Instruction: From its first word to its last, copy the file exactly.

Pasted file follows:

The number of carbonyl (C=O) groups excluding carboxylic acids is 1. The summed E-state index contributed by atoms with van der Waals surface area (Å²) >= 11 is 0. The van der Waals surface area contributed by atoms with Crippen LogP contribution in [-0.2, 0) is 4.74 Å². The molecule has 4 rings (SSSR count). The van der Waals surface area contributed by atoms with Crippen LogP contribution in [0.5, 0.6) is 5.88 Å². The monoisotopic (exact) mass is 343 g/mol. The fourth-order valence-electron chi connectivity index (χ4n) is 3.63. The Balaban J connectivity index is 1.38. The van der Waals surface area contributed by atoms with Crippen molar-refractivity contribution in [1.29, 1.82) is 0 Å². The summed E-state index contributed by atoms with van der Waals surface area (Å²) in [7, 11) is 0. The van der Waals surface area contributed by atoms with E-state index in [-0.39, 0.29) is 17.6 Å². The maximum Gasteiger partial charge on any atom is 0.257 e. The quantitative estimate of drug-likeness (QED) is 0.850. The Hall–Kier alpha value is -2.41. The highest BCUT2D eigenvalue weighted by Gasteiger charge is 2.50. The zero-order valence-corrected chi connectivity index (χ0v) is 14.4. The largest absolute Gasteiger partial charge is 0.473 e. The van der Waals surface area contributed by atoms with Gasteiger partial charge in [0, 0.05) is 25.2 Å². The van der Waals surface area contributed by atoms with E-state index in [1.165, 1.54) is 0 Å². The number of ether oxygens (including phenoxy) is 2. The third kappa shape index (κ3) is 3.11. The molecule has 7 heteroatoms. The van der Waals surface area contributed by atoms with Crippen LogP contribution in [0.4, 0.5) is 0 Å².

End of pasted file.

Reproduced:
The number of carbonyl (C=O) groups excluding carboxylic acids is 1. The summed E-state index contributed by atoms with van der Waals surface area (Å²) >= 11 is 0. The van der Waals surface area contributed by atoms with Crippen LogP contribution in [-0.2, 0) is 4.74 Å². The molecule has 4 rings (SSSR count). The van der Waals surface area contributed by atoms with Crippen LogP contribution in [0.5, 0.6) is 5.88 Å². The monoisotopic (exact) mass is 343 g/mol. The fourth-order valence-electron chi connectivity index (χ4n) is 3.63. The Balaban J connectivity index is 1.38. The van der Waals surface area contributed by atoms with Crippen molar-refractivity contribution in [1.29, 1.82) is 0 Å². The summed E-state index contributed by atoms with van der Waals surface area (Å²) in [7, 11) is 0. The van der Waals surface area contributed by atoms with E-state index in [-0.39, 0.29) is 17.6 Å². The maximum Gasteiger partial charge on any atom is 0.257 e. The quantitative estimate of drug-likeness (QED) is 0.850. The Hall–Kier alpha value is -2.41. The highest BCUT2D eigenvalue weighted by Gasteiger charge is 2.50. The zero-order valence-corrected chi connectivity index (χ0v) is 14.4. The largest absolute Gasteiger partial charge is 0.473 e. The van der Waals surface area contributed by atoms with Gasteiger partial charge in [0, 0.05) is 25.2 Å². The van der Waals surface area contributed by atoms with E-state index in [1.165, 1.54) is 0 Å². The number of ether oxygens (including phenoxy) is 2. The third kappa shape index (κ3) is 3.11. The molecule has 7 heteroatoms. The van der Waals surface area contributed by atoms with Crippen LogP contribution in [0.4, 0.5) is 0 Å².